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1995 Blazer 4x4, Re-Install Distributor, Help to set timing pls. TDC, BTDC

08-13-2007, 04:09 AM
I had to remove the distributor on my 1995 4x4 Jimmy. I had marked everything to make re-installing easier, but accidently cranked the starter before the distributor was back in.

I need some help with getting the timing set.
We found the timing mark on the front driver's side of the timing cover. It looks like a notch or "Vee" cutout. This is the mark that doesn't move.

Looking at the harmonic balancer, I find it has two grooves across it. I was only expecting one mark on the balancer that would be TDC. Moving around the harmonic balancer, one mark is about 90 degrees after the other. On the rearward edge of the harmonic balancer there is a little bump. Some friends look at this bump and say it looks like a mark also. Maybe it has a white line through the middle of it. The bump is located at least 120 degrees rotation from either of the two grooves across the harmonic balancer.

QUESTION: Do I use the first groove, or the second groove to line up with the TDC mark on the timing cover? What is the reason for the second groove?

The Hayes Manual says when the distributor is fully seated, "the rotor button should point within a few degrees of the "6" stamped on the bottom of the distributor body.

The rotor won't line up exactly on the "6". Depending on how I engage the bevel cut gear, I can put the rotor pointer either "before", or "after" the stamped number "6".

QUESTION: Is it better to put the rotor pointer "Before", or "After", the stamped "6"? Consider the normal CW rotation of the rotor.

QUESTION: In another post, I read something about the arrow on the distributor shaft housing. This is a long arrow that points skyward. How do I use the arrow?

Thanks for any help and suggestions.


Everything below is info. that might be helpful to someone else trying to solve similar problems.

1. Take a marker and draw a line across the top of the rotor that corresponds to the slot on the bottom of distributor shaft.

2. If you need to use a screw driver to turn the oil pump shaft, make a mark on the top of the screw driver to match the slot on the end of the screw driver.

3. Use a small mirror to look down into the engine, and see the slot in the oil pump shaft. ***Everything will be reversed in the mirror*** If you see the slot as "7 to 1" o'clock, in reality, it is "5 to 11" o'clock. Go practice in your bathroom mirror. Lay a pencil flat on the counter and look at it in the mirror.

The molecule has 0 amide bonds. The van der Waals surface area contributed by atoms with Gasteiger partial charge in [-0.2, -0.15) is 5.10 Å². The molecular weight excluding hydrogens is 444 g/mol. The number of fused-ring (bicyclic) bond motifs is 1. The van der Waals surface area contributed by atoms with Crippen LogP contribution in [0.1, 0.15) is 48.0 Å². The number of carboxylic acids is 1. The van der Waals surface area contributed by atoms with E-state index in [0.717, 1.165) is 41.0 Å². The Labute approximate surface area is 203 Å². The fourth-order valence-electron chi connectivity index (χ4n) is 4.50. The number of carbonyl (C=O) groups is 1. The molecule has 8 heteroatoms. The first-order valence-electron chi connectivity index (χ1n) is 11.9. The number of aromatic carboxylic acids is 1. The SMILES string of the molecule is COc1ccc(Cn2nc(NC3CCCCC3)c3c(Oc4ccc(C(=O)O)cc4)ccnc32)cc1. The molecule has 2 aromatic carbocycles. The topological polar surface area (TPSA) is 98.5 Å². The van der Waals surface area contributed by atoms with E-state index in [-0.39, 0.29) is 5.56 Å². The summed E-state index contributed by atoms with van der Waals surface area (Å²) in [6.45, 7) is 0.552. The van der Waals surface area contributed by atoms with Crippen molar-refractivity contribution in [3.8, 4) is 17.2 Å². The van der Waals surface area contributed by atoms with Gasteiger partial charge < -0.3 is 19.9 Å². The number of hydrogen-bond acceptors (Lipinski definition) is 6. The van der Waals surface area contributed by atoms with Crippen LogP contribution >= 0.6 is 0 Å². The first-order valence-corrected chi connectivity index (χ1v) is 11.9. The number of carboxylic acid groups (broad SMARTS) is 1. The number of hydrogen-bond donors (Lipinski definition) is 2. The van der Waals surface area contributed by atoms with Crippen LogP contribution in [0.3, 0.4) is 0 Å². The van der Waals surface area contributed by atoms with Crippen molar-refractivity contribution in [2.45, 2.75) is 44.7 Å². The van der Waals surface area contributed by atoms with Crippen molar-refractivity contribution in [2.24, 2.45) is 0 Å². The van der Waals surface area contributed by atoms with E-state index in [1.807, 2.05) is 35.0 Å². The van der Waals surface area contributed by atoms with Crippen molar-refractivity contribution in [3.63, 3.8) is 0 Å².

4. Plan on dropping the oil pan or maybe pulling the engine if you drop your screwdriver into the engine. Ask me how my cousin learned this! We call him butter fingers.

If you consider that the rotor turns "clockwise", I can also see a circle stamped in the bottom, "just before" the "6". The circle seems to line up with the position of the "Number one" terminal under the cap. (This is the side terminal cap, so the No. one spark plug boot is nearly opposite the terminal. If you look at the bottom of the cap, you can "trace" the route from the terminal to the boot connection. )

Here are very helpful post if you are dealing with hard starting:

08-13-2007, 08:39 AM
What engine code and what engine?
Flat top dist or old style?
The two timing marks can be confusing.

First you need to find TDC compression stroke.
Do not worry about the oil pump shaft it will take care of itself.
Getting the dist dropped in on TDC compression with the rotor pointing to no one cylinder plug wire is what you need to figure out.

Pull valve covers so you can see valves working.
Get a socket and ratchet or breaker bar on crankshaft damper bolt.
Rotate engine until you see no 4 cylinder valves rock.
One closing and one opening.
Stop right there. You will be on no 1 cyl TDC compression.
The right timing cover mark should be lined up with the crank pulley mark.

That is where you need to set the dist in and point the rotor to no one cylinder plug wire terminal.

But we need to know what dist you have.
Is it the old style dist or the newer flat top dist.
What is the engine code?

08-14-2007, 03:47 AM
Do not worry about the oil pump shaft it will take care of itself.

Dear MT, Thanks for the quick reply.

My engine is the 6 cylinder with the flat style distributor cap.